Defence – of territory, nests and themselves. They are highly territorial, especially males at certain times of the year and females with nests and young.

Appetite- they get hungry and they can and do eat people, though it’s not a preference.

Accidental – they make mistakes, just like humans. ‘Uh oh, that doesn’t taste like a gazelle! ‘

Bad attitude – a few, particularly Estuarine crocs, are just plain bad tempered animals and will grab anything that moves.

How Crocodile Attacks

Crocodiles like to hang around in pools, lakes and rivers safe in the knowledge that all animals need to drink.
One meal can last these prehistoric beasts a long time so they don’t mind waiting for the right moment. If they are looking to eat a swimmer they will wait for the target to move overhead before striking from below. They may also mistake a swimmer for a rival.

Once the prey is bitten and firmly held the croc rolls its body over and over – the Death Spin/Roll. On land this is fairly slow but in the water it’s more like the speed of a tumble dryer. The result is that the prey becomes totally disoriented.
If the part held by the reptile is a limb there is a good chance of dislocation or complete severance. The rolling continues until the prey is dead by drowning or blood loss.
The death roll is effective and works on quite large animals.

Avoid dangerous areas

• do not swim or paddle in streams, lakes, ponds or in the sea near a river mouth if you’re in a croc zone, especially within 100kms (62mls) of the coast of northern Australia. You may be hot, and that creek may look cool and empty, but crocs are the kings of camouflage.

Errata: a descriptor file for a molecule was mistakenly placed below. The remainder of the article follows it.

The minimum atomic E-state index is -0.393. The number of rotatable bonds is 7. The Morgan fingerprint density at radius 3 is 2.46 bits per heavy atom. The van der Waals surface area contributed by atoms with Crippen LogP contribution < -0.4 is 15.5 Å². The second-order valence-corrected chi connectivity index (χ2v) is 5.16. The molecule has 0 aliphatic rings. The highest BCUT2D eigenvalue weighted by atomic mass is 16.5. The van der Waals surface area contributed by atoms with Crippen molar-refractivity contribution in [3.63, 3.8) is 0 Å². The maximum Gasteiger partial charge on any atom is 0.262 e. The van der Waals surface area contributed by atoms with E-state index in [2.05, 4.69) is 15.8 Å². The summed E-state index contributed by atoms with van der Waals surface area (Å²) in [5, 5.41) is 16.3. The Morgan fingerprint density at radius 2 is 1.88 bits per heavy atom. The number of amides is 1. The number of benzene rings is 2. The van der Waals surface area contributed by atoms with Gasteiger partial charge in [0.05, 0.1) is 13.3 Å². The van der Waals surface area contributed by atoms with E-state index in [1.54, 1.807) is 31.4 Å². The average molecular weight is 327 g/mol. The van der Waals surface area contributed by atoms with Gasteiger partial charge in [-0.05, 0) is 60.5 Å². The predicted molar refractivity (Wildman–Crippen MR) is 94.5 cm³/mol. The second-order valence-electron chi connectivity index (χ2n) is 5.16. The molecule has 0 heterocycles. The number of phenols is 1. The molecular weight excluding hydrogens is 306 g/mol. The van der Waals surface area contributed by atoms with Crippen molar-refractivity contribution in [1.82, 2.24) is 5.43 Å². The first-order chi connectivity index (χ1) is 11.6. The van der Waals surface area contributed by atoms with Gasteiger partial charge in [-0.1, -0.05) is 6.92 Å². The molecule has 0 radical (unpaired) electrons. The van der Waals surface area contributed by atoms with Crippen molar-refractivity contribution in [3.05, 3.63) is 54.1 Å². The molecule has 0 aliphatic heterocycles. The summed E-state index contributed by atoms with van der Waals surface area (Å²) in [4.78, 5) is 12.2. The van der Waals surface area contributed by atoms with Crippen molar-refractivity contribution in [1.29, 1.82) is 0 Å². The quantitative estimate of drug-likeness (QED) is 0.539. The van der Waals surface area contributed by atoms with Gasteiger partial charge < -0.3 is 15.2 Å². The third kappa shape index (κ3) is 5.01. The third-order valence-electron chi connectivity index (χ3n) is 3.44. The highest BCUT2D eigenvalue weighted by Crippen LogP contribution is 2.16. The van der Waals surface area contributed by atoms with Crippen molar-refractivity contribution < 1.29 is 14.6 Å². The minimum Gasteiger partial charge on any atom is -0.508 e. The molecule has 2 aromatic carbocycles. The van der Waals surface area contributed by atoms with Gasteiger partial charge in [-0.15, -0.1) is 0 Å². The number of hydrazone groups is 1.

• if you’re camping in north Australia park your tent more than 50m from any water, don’t leave rubbish around, and don’t collect water from the same spot every day.

• do not dangle arms or legs in the water, however inviting it seems.

• if you see one keep at least thirty foot (10m) away on land; don’t tease them because they only look slow and lazy; only swim in areas posted as safe.

• if you hear hissing or crunching sounds in the undergrowth at night, leave immediately.

• a croc will launch itself out of water like a missile, with no warning, so keep yourself, children and dogs well away from the water’s edge in croc zones. Do not underestimate their ability to propel themselves far out of the water at speed.

• if you come across croc babies – croquettes – leave the area immediately, don’t play with them. Fun, yes, dangerous, yes.

• these animals are mostly nocturnal. You won’t see them, they’ll see you. Don’t swim after dusk.

If a crocodile attacks you on land:

– run away in a straight line. Crocs and alligators will outrun you for about thirty foot (10m) or so (up to 20mph) after which they will need a bit of a lie down. They will outswim you all day long.

If a crocodile attacks you in water:

• hit it repeatedly on its relatively sensitive nose, poke it in the eyes and scream. Gators don’t like resistance. A woman in north Australia fought off a crocodile attack with a bag of mussels she had just collected.

• don’t try to pry the jaws open. You won’t be able to.

• play dead. They stop shaking their prey when they think that it’s dead, wedging the body in their pantry for later consumption. This is when you escape. Hopefully.